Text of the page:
29 November 2013

Comet ISON Apparently Destroyed During Journey Around Sun

Image Caption: This image from NASA's Solar Dynamics Observatory shows the sun, but no Comet ISON was seen. A white plus sign shows where the Comet should have appeared. It is likely that the comet did not survive the trip. Credit: NASA / SDO
Comet ISON, hailed as the “comet of the century” by space enthusiasts and armchair astronomers, was apparently done in during its final approach to the sun, according to media reports published Thursday.

ISON, which spent over a million years traveling from the farthest reaches of the solar system, made its closest approach to the sun at approximately 1:40pm EST today, according to the Wall Street Journal. Later on in the afternoon, scientists monitoring the comet’s progress declared that it was unlikely that the comet had survived the encounter.

“At this point, I do suspect that the comet has broken up and died,” Karl Battams, a comet scientist with the Naval Research Laboratory, said during a NASA and Google+ chat from Arizona’s Kitt Peak Observatory, according to USA Today. “Let’s at least give it a couple of more hours before we start writing the obituary.”

“In the case of Comet ISON, it appears to have disappeared and broken up into small enough chunks that over the course of hours, or a day or so, that those chunks have all evaporated,” added Dean Pesnell, project scientist with NASA’s Solar Dynamics Observatory, in a comment published by CBS News. “And once it gets small enough and sees the sun’s magnetic field  (the fragments) don’t stay together and we don’t get to see them.”

Earlier this month, NASA scientists explained that at ISON’s closest approach to the sun, the comet’s equilibrium temperature would reach upwards of 5000 degrees Fahrenheit hot enough to cause much of the rock and dust on the comet’s surface to vaporize. Furthermore, if it managed to survive that, it would face a second obstacle. It would have been near enough to the sun that the star’s gravity could have pulled it apart. In short, ISON’s odds of survival were never good.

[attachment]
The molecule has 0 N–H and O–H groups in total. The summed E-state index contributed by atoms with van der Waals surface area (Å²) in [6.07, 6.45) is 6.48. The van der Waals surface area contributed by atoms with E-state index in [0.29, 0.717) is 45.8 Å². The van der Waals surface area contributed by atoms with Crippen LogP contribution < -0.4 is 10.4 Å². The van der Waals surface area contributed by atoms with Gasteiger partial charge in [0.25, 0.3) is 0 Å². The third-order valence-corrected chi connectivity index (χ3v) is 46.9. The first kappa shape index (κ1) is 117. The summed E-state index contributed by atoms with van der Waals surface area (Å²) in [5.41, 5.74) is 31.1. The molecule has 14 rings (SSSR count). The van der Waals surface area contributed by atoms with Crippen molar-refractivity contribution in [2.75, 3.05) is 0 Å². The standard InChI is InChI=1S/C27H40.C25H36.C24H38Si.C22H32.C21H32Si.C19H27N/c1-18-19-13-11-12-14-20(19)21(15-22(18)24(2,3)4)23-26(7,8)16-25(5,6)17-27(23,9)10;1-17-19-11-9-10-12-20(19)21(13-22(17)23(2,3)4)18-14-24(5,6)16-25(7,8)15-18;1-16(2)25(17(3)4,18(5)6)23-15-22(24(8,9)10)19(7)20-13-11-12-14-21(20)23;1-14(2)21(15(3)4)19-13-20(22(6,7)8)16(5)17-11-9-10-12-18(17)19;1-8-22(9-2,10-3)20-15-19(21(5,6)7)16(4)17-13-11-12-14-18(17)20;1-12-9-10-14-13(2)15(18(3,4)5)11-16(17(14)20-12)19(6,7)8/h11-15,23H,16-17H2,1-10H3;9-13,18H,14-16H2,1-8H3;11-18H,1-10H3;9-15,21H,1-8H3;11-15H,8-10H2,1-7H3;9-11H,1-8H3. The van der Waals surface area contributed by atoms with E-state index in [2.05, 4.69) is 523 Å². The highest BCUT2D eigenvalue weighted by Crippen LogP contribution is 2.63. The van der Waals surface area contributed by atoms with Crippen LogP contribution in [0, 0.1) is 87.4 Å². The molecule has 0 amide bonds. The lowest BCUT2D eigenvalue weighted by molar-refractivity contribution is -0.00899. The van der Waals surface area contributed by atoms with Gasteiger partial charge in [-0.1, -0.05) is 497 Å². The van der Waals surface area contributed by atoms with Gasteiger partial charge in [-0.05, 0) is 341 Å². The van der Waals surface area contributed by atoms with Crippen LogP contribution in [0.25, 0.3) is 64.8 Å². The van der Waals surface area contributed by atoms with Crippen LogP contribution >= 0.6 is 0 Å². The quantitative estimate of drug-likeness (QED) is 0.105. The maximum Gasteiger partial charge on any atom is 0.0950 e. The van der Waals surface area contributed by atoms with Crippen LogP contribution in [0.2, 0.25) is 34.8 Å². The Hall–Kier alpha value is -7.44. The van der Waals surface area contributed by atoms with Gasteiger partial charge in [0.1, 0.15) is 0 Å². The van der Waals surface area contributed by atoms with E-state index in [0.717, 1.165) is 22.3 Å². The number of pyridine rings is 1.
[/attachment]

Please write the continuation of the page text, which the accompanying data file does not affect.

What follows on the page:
“Studying an image from a coronagraph aboard the Solar and Heliospheric Observatory spacecraft, Battams said he saw no sign of ISON emerging from behind the instrument’s occulting disk, used to block out the glare of the sun, ‘and that, I think, could be the nail in the coffin,’” said William Harwell of CBS. “Asked whether the comet might still make an appearance in Earth’s sky as the presumed remnants move back out into deep space over the next few weeks, Pesnell said ‘probably not,’ adding that ‘if we don’t see it coming out from behind  the chances of it being bright enough as it moves away from the sun are fairly small.’”

“It was an inglorious and inconclusive end for a ‘dirty snowball’ that scientists say was a fossil relic of the solar system’s formation 4.5 million years ago,” added NBC News Science Editor Alan Boyle. “ISON spent much of that time on the solar system’s farthest reaches, in a haze of comets known as the Oort Cloud. A passing star probably perturbed the comet’s orbit enough to send it on a 5.5 million-year journey toward the sun.”

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